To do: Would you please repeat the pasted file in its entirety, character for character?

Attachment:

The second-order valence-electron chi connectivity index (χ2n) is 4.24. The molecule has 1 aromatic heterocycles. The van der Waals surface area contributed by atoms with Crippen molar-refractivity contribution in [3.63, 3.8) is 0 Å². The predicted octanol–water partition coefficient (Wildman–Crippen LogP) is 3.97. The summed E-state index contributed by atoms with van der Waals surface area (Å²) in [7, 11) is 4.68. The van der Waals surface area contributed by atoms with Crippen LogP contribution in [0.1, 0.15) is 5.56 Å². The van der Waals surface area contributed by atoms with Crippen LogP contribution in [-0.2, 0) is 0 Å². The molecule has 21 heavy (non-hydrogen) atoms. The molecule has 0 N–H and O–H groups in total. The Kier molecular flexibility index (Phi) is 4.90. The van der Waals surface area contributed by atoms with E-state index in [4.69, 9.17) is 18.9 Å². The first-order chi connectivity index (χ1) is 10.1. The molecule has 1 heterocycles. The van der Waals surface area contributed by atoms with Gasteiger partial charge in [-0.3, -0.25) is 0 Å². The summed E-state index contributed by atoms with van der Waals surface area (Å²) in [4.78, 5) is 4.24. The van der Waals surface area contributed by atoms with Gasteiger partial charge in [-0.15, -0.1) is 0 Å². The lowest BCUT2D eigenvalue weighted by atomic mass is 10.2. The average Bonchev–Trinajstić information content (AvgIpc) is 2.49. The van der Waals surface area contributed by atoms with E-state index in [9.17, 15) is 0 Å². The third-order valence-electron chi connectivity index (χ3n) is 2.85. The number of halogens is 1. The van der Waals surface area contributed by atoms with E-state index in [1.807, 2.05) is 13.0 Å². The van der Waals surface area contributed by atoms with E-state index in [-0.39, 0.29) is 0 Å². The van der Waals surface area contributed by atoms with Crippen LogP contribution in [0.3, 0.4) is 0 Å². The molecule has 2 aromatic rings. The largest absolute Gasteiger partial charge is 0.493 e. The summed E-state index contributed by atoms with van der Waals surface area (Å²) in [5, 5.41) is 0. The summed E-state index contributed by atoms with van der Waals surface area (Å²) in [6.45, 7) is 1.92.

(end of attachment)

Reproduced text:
The second-order valence-electron chi connectivity index (χ2n) is 4.24. The molecule has 1 aromatic heterocycles. The van der Waals surface area contributed by atoms with Crippen molar-refractivity contribution in [3.63, 3.8) is 0 Å². The predicted octanol–water partition coefficient (Wildman–Crippen LogP) is 3.97. The summed E-state index contributed by atoms with van der Waals surface area (Å²) in [7, 11) is 4.68. The van der Waals surface area contributed by atoms with Crippen LogP contribution in [0.1, 0.15) is 5.56 Å². The van der Waals surface area contributed by atoms with Crippen LogP contribution in [-0.2, 0) is 0 Å². The molecule has 21 heavy (non-hydrogen) atoms. The molecule has 0 N–H and O–H groups in total. The Kier molecular flexibility index (Phi) is 4.90. The van der Waals surface area contributed by atoms with E-state index in [4.69, 9.17) is 18.9 Å². The first-order chi connectivity index (χ1) is 10.1. The molecule has 1 heterocycles. The van der Waals surface area contributed by atoms with Gasteiger partial charge in [-0.3, -0.25) is 0 Å². The summed E-state index contributed by atoms with van der Waals surface area (Å²) in [4.78, 5) is 4.24. The van der Waals surface area contributed by atoms with Gasteiger partial charge in [-0.15, -0.1) is 0 Å². The lowest BCUT2D eigenvalue weighted by atomic mass is 10.2. The average Bonchev–Trinajstić information content (AvgIpc) is 2.49. The van der Waals surface area contributed by atoms with E-state index in [9.17, 15) is 0 Å². The third-order valence-electron chi connectivity index (χ3n) is 2.85. The number of halogens is 1. The van der Waals surface area contributed by atoms with E-state index in [1.807, 2.05) is 13.0 Å². The van der Waals surface area contributed by atoms with E-state index in [-0.39, 0.29) is 0 Å². The van der Waals surface area contributed by atoms with Crippen LogP contribution in [0.3, 0.4) is 0 Å². The molecule has 2 aromatic rings. The largest absolute Gasteiger partial charge is 0.493 e. The summed E-state index contributed by atoms with van der Waals surface area (Å²) in [5, 5.41) is 0. The summed E-state index contributed by atoms with van der Waals surface area (Å²) in [6.45, 7) is 1.92.